65 Years Old, Left Advisor, Appreciate Feedback on Situation!

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Topic Author
mnveloguy
Posts: 4
Joined: Mon Apr 15, 2019 12:49 pm

65 Years Old, Left Advisor, Appreciate Feedback on Situation!

Post by mnveloguy » Mon Apr 15, 2019 1:11 pm

Hi everyone, I’ve recently left my financial advisor and am attempting to manage my investments on my own going forward. Really appreciate any input and advice on my situation.

Emergency funds: Yes, part of overall cash on hand balance.
Debt: No debt, home is owned outright.
Tax Filing Status: Married Filing Jointly
Tax Rate: 24% Federal, 7.85% State
State of Residence: MN
Age: 65
Desired Asset allocation: 60% Stocks / 40% Bonds
Desired International allocation: 20%

Investment Detail:
Cash: $530k – This is in a low yield savings account, earning 2.2%
Employer 401k: $462k (maxing contributions and catch up contributions) – This is all in PARBX, T Rowe Price 2020 fund, ER is 0.94 and allocation is roughly 60/40 with 20% international.
Fidelity IRA: $347k (no new contributions) – This is all in a cash settlement position since I left my advisor and is ready to be invested in something.
HSA: $30k (maxing contributions and catch up contributions). – This is not invested.

Situation Summary:
1 – I recently left my financial advisor and moved everything to Fidelity. I liquidated about $150k of mutual funds from my taxable account and will pay taxes on those gains in 2019. That $150k is now part of my overall cash position of $530k listed above.
2 – My wife and I own our home outright, value is about $500k.
3 – I recently turned 65 and am now getting healthcare coverage through a combination of Medicare and my employer. Overall health of both my wife and I is good, no major issues.
4 – I have no near term plans to retire. My job is fulfilling and I have a lot of independence in my role, which is heavily sales focused and putting together unique deals for my employer. I get a lot of free time to spend with grandchildren, but at this point in time still want to keep working for the next 2-3 years at least. I’ll continue to re-evaluate each year and if my heart is still in it. I make enough to max out 401k contributions and HSA contributions, both with catch up.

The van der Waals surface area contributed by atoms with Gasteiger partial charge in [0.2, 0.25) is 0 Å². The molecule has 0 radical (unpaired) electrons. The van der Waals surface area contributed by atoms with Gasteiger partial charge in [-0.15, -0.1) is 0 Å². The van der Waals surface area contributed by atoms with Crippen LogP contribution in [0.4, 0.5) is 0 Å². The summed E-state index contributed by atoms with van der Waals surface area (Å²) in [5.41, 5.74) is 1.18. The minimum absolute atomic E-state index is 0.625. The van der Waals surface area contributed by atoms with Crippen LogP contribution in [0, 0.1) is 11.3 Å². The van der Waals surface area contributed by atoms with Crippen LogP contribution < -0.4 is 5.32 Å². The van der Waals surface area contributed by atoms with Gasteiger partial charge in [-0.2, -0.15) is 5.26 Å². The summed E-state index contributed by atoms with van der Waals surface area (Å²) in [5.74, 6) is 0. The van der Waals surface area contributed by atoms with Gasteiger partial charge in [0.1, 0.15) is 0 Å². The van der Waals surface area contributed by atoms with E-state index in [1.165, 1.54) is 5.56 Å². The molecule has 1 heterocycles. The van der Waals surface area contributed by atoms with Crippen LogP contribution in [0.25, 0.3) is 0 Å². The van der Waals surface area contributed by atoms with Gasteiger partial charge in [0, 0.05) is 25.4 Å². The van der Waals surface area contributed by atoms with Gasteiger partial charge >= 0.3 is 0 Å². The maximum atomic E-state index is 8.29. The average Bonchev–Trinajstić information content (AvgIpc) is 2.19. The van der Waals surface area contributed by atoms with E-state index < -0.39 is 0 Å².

5 – Current Social Security projections give me a monthly payout of $5,100 if I start distributions when I turn 71. That includes my wife and I distributions together. I can also start taking at 66 and get $4200 for my wife and I together.
6 – Our annual expenses are pretty low, I’ll need to go through that in detail in the coming 1-2 years as we start retirement planning, but they’re low enough and we’re frugal enough that I haven’t seen a need to look at them in detail as of yet. We also end up with left over cash that grows our cash savings.

Questions:
1 – My first goal is to get my investments in order. I think I should target an overall allocation of 60% stock and 40% bond, but would like other opinions on this. 401k options are listed below.
2 – My second goal is to figure out what to do with my cash position… taxable account, CD, high yield savings? I struggle with how large my cash position should be for someone in my situation. I FEEL like I should protect it as I don’t need it to grow prior to retirement, but maybe some amount should go to a taxable investment account and the rest in savings?
3 – What is a good retirement planning book/resource to start with? I have a couple of years to start this process, but open to ideas on where to start for someone new to retirement planning. Go with the Bogleheads Guide to Retirement Planning to start?
4 – I need to lay out my social security plan in more detail, but I think I should take it at age 66 even though I don’t need it. Put the distributions in savings?

401k Options with Expense Ratios:
MFS Conservative Allocation R4 Asset Allocation MACJX 0.66
MFS Moderate Allocation R4 Asset Allocation MAMJX 0.71
MFS Growth Allocation R4 Asset Allocation MAGJX 0.77
MFS Aggressive Growth Allocation R4 Asset Allocation MAALX 0.83
T. Rowe Price 2020 Adv Asset Allocation PARBX 0.86
T. Rowe Price 2030 Adv Asset Allocation PARCX 0.92
T. Rowe Price 2040 Adv Asset Allocation PARDX 0.97
T. Rowe Price 2050 Adv Asset Allocation PARFX 0.97
T. Rowe Price 2060 Advisor Asset Allocation TRRYX 0.97
American Funds EuroPacific Gr R4 International Funds REREX 0.83
Oppenheimer Developing Markets Y International Funds ODVYX 1.05
T. Rowe Price International Eq Index International Funds PIEQX 0.46
Columbia Small Cap Index A Small Cap Funds NMSAX 0.45